By Anne Jellema
CAPETOWN, South Africa, Nov 9 2022 (IPS)
Imagine a world where the people hit hardest by climate crisis have a say in how to stop it. Imagine that youth, Indigenous Peoples, women, and others most affected by global warming have the resources to implement their own climate solutions. Solutions that are highly effective because they meet local needs, suit the local context, and create sustainable economic opportunities for local people. This world would be one where people have a much better chance of surviving, and even thriving, despite the massive upheavals of the climate crisis.
Climate finance remains a pipe dream at local level
Decision-making power is still held at the national and international level, often failing to (financially) enable local actors to lead climate action. Even at national level, those most affected by climate change often have the least say in setting priorities for climate policy and funding
At the global level, to achieve the key commitments made in Paris, climate investment should count in trillions rather than billions. The 100 billion per year climate financing target from 2020 onwards has already been missed. Industrialized countries have overwhelmingly failed to provide anything close to the scale of climate financing needed – let alone the specific demand for a loss and damage financing facility.
And at the local level, although ever more governments and stakeholders understand the importance of shifting resources, leadership and agency to the local level, the world pictured above is still far from reach
To illustrate this, in 2017–18 only 20.5 percent of bilateral climate finance went to Least Developed Countries (LDCs) and 3 percent to Small Island States (SIDS). It was often in the form of loans and other non-grant instruments, which risks plunging these already vulnerable countries further into debt. Even in the current meagre climate finance, according to some estimates, less than 10 percent actually flows to the local level.
There are many reasons why climate finance doesn’t end up at the local level.
Some are related to complex rules and requirements in accessing international funding, which local actors often lack the knowledge, network, skills and/or scale to comply with.
Moreover, most climate finance typically flows through international, rather than national or regional, intermediaries. Although international agencies currently have the most experience in navigating complex climate finance bureaucracies, they are also the furthest removed from local realities.
Decision-making power is still held at the national and international level, often failing to (financially) enable local actors to lead climate action. Even at national level, those most affected by climate change often have the least say in setting priorities for climate policy and funding.
What needs to happen
Recently, Hivos – as part of the Voices for Just Climate Action alliance – studied a handful of promising alternative finance delivery mechanisms. While some have performed better than others, they share the potential for downward accountability and effective participation of different voices as an integral part of the funding mechanism. Based on the study, we put forth the following recommendations which governments, international intermediaries, and global banks and funds should give serious consideration to at the upcoming COP27.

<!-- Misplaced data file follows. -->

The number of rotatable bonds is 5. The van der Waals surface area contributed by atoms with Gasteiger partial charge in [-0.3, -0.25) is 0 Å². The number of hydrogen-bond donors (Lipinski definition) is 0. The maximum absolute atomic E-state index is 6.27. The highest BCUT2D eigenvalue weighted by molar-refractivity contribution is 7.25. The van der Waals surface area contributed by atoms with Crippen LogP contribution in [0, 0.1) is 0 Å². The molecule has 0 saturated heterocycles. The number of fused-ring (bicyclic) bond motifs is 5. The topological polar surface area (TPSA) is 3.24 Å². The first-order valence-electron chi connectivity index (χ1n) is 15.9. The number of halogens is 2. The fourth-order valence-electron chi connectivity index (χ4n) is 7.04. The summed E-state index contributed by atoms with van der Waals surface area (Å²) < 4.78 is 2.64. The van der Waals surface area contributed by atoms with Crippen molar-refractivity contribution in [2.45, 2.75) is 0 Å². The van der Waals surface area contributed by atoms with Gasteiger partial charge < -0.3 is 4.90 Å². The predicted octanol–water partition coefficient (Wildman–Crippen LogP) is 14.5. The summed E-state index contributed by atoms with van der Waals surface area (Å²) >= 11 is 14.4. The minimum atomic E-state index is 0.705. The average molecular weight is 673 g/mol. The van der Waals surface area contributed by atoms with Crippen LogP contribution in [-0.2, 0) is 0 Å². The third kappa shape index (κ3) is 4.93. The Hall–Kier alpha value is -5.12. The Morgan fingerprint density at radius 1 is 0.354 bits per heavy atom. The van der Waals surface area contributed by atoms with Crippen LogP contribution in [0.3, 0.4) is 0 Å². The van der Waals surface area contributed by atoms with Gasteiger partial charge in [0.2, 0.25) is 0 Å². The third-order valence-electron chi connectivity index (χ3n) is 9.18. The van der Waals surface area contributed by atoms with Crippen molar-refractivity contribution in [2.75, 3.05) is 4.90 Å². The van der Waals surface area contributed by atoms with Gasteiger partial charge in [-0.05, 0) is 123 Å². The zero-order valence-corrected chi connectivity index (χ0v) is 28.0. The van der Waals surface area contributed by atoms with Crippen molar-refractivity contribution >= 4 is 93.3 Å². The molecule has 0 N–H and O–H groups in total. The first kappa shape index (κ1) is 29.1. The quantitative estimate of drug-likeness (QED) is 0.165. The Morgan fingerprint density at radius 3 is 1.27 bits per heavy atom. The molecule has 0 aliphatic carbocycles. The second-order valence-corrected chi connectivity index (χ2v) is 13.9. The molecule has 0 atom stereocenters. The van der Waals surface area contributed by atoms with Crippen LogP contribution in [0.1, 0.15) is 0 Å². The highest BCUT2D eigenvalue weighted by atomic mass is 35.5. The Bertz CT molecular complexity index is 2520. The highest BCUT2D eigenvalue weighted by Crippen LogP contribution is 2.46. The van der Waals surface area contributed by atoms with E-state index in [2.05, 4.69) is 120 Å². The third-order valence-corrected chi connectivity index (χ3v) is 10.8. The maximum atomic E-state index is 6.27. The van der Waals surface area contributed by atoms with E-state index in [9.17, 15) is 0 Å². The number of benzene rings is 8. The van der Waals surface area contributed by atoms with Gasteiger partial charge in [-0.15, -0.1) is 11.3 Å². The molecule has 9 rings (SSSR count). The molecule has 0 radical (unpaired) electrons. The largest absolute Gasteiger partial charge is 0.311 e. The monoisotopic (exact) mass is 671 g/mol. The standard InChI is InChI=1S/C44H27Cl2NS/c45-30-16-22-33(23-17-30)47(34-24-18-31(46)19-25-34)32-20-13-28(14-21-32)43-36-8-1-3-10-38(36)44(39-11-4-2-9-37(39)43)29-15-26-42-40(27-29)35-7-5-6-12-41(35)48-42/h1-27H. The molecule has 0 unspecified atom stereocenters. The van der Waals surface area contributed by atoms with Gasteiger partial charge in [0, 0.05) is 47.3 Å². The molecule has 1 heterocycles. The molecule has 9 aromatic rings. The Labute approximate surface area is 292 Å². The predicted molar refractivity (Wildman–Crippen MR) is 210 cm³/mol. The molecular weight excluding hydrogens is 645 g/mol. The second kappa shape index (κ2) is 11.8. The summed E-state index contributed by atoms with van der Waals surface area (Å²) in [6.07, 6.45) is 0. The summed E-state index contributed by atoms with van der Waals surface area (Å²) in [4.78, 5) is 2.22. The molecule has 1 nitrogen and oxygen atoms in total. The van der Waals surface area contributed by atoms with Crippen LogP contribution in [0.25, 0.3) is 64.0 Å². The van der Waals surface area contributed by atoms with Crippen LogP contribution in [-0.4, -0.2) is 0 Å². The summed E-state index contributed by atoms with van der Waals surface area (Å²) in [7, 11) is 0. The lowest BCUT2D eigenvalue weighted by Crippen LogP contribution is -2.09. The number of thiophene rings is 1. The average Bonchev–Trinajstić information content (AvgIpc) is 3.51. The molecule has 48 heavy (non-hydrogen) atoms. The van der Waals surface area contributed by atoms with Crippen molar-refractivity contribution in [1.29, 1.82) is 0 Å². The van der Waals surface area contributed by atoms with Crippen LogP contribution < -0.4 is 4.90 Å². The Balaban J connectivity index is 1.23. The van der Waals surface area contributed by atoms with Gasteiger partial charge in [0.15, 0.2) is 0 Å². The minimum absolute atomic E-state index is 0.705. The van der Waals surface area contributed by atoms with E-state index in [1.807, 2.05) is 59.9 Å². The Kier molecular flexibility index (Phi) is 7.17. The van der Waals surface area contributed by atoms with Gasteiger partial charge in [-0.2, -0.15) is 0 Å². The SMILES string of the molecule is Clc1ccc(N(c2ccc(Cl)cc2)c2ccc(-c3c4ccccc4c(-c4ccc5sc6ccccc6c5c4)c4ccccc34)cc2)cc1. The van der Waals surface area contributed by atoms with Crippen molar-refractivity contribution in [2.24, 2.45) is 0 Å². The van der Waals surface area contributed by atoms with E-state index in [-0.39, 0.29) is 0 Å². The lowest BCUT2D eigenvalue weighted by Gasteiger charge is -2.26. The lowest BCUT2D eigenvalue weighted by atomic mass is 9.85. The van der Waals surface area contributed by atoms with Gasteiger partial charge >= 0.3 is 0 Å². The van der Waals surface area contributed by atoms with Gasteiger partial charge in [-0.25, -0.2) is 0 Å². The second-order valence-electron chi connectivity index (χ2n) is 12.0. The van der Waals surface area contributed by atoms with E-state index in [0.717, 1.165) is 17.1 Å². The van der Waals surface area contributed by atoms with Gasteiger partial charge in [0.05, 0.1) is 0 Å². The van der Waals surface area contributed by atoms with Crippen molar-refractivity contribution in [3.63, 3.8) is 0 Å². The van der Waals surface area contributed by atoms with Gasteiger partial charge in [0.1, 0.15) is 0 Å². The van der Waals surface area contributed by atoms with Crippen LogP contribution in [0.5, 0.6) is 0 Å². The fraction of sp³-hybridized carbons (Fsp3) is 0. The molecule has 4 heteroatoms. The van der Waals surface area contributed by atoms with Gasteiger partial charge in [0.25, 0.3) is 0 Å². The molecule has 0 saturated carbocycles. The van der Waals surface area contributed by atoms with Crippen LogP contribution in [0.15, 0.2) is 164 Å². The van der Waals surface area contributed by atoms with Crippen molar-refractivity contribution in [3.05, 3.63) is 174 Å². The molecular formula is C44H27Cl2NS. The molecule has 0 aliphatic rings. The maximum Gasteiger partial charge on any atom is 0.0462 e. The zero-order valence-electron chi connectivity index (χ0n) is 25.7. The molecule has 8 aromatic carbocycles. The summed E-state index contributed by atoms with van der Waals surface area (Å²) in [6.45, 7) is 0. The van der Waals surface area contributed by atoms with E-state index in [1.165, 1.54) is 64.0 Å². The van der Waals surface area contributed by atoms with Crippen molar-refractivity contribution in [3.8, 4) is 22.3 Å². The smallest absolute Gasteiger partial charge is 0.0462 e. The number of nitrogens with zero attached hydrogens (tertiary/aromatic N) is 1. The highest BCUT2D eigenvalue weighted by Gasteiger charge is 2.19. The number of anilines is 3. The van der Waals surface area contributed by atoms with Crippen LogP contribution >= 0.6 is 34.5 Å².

Firstly, create mechanisms for participatory funding and oversight structures to ensure that local actors drive decision making. This includes addressing structural inequalities faced by women, youth, children, Indigenous people, and other marginalized groups, and fully integrating these groups in the design and implementation of adaptation and mitigation actions.
Secondly, routinely set concrete targets for funds that need to reach climate solutions driven by local actors. Provide grants instead of loans, and use long-term, patient and flexible programmatic funding instead of short-term, ad hoc project funding. At COP27 the rich countries must deliver robust action to scale up grant-based climate finance to the developing world.
Thirdly, ensure easy access for local actors by simplifying fund application processes.
Lastly, decisive steps must be taken to use national, not international financing mechanisms and structures for channeling finance. The International Institute of Environment and Development (IIED) designed a climate finance delivery mechanism that bypasses international intermediaries. Here, money flows directly to local civil society, national and local governments, and/or the private sector.
Hivos joins hands with its partners and climate movements in demanding that concrete, gender-responsive targets are set to get climate funding into the hands of local actors, and new funding mechanisms are developed by and with climate-affected communities to make climate finance work for them.
To conclude…commitments are vital, but focus must shift
The COP Presidency, this year in the hands of Egypt, has called for significant progress on commitments and pledges, especially on the delivery of the annual USD 100 billion from developed countries to developing countries. Failure to keep to this commitment has often been a breaking point in climate negotiations and has damaged trust between countries.
Equally important, however, is shifting our focus from the volume of climate finance to its effectiveness. Only then will a world governed by climate justice be within reach.
Anne Jellema is CEO of Hivos